Flytipping on Private Roads

Flytipping on Private Roads

19:49 PM, 6th April 2017, About 7 years ago 7

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I have a residential property on a private lane and my tenant is constantly complaining about the fly tipping and other undesirable activities.

Mine is the only residence on the lane – there are garages on the road and some commercial premises that back onto the lane, and these all have rights of access.

Putting a gate on the lane to prevent people driving down there and dumping stuff would be the obvious solution (we’ve tried CCTV cameras, lights etc) but can we force those with rights of access to contribute to the cost?

Or does the freeholder have to pay for it alone?

There is no management contract or service charge currently for the upkeep of the road.

Any advice appreciated


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Graham Bowcock

8:45 AM, 7th April 2017, About 7 years ago

Dear Sarah

Firstly you need to establish if there is any documentation relating to the road. If there isn't then you probably have a simple right of access over it. Your rights of enforcement are limited provided your right is not limited in some way.

It may be that those sharing the rights may be prepared to contribute if they think it will tidy things up and they will benefit. It some don't join in you may have to share costs disproportionately.

If there is a legal agreement this will set out who is entitled to use the road and will, hopefully, include maintenance obligations.

Be aware that you cannot unilaterally gate the access or block other legitimate users.


Sarah Quinlan

11:01 AM, 7th April 2017, About 7 years ago

Thanks for your response Graham. Unfortunately there is no legal agreement but my deeds clearly show right of access. So you're saying that as long as we have access it doesn't matter what condition the lane is in or who else uses it, legitimately or not? I'm the only one with a residential property on the lane and frankly the value of the property would be enhanced by having a bit more security and cleanliness around it so ultimately if I paid for gates it wouldn't be the end of the world. But then how do we know who should be given keys? If anyone has a similar situation where multiple parties need access to a road (eg for refuse collection, parking, pedestrian access to the commercial properties etc) I'd be interested to hear what system you use.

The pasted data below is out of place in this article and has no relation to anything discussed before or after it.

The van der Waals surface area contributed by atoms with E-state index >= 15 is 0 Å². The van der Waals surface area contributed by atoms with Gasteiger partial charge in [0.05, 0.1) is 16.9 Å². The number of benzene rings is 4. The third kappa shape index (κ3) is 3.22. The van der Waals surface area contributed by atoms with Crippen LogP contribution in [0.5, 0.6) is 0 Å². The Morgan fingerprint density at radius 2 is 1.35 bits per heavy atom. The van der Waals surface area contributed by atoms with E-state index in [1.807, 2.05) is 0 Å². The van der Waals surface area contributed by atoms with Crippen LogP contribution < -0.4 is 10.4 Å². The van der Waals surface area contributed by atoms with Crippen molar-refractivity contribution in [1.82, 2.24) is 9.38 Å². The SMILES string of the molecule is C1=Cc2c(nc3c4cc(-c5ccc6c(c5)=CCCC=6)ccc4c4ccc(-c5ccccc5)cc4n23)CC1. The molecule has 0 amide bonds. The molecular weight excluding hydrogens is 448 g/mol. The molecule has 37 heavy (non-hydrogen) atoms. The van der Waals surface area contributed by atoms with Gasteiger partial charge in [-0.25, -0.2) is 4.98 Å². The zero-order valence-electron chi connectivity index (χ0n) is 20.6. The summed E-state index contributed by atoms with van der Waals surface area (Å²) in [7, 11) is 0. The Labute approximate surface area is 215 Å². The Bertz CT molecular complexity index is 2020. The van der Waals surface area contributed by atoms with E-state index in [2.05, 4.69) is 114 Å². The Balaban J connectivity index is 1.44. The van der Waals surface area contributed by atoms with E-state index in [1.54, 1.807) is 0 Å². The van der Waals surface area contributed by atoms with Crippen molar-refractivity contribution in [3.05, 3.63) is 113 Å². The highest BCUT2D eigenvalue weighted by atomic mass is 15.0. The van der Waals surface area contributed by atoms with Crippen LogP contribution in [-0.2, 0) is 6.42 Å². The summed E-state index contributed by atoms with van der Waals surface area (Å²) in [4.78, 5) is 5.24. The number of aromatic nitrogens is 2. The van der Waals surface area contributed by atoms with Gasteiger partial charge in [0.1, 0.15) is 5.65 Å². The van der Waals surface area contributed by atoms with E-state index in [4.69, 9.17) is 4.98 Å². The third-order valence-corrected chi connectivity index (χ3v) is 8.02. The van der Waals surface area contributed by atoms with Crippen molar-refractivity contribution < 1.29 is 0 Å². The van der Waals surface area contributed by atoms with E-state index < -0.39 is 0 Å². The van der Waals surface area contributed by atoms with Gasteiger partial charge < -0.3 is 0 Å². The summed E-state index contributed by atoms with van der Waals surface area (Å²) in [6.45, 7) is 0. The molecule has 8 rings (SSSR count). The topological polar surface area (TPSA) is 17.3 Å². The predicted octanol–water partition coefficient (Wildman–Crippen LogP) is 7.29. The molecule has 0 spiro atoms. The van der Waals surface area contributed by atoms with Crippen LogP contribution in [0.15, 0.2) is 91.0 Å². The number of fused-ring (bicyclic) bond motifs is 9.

Paul Green

12:17 PM, 7th April 2017, About 7 years ago

You would also have to consider having acces for firebrige and other emergency services, image a fire starts at your residential property and the gate was locked, No fire acces or a tenant had a heart attack, no ambulance could reach them, or a burglary and 999 was called for the police...NO ACCESS.

Shopping precincts have bollards that the emergency services can lower...

Not helpful, but something else for you to consider...

Lastly if a garage caught fire it could of been prevented spreading to the rest of the property's if fire services were not shut out... if you put up a gate for instance...

Good luck...

P.S why don't the council prosecute if you have cctv and registration vehicle number plates of offenders, is it because it's a private road..

What about signage? Just a thought "fly tippers will be prosecuted......

Sarah Quinlan

12:41 PM, 7th April 2017, About 7 years ago

Cheers Paul, yes lots of issues to consider, it's not easy which is why I was hoping another landlord might've gone through it all before! You're right, the council aren't interested as it's a private road. And the police have seen it all before. We have plenty of signage and it's ignored as I guess they know it hasn't been enforced before. We might be able to pay for a private security Co to patrol the lane and issue tickets for non permitted parking by issuing parking permits to some of the commercial units, but that raises a whole load of issues too.

Graham Bowcock

12:57 PM, 7th April 2017, About 7 years ago

Dear Sarah

You will not have a legal obligation to maintain emergency access, although you do need to be practical about it, especially with shared usage. Plenty of houses and properties are behind secure gates.

You'd be best talking to the other users, assuming you can't find the owner, and see if they will agree to share costs.

I have a shared road at my house which runs to a yard and a number of garages. Only two of us use our garages (and the road) so we share the costs equally 50/50. If the others use their garages we would expect them to contribute to the costs.


Robert M

17:27 PM, 7th April 2017, About 7 years ago

Why not check the Land Registry entry, (and your Deeds?) to find out who is the owner of the land (private road), and then speak to them about the problem of fly-tippers and what can be done to prevent this. See if the owner would be willing to gate the road, or install some other form of access control. If the owner of the land is not co-operative, then seek legal advice about your remedies, (presumably the owner has to ensure you can exercise your right of access, so if the road is blocked with rubbish then the owner must get it cleared).

Sarah Quinlan

17:57 PM, 7th April 2017, About 7 years ago

Hi there
That's useful to know about our legal obligation Graham, although as a practical matter, as you say, the situation is a bit different. The owner is around but to call him inactive would be an understatement. So, to summarise, you're saying that we can't force any of the parties with rights of access to contribute to the costs of the gate, and we can't block their access if they don't pay? Some of the users are happy to pay and some are not as they've never had to before and/or they don't use it much.
This discussion has been very helpful in airing some of the issues so thanks to all.


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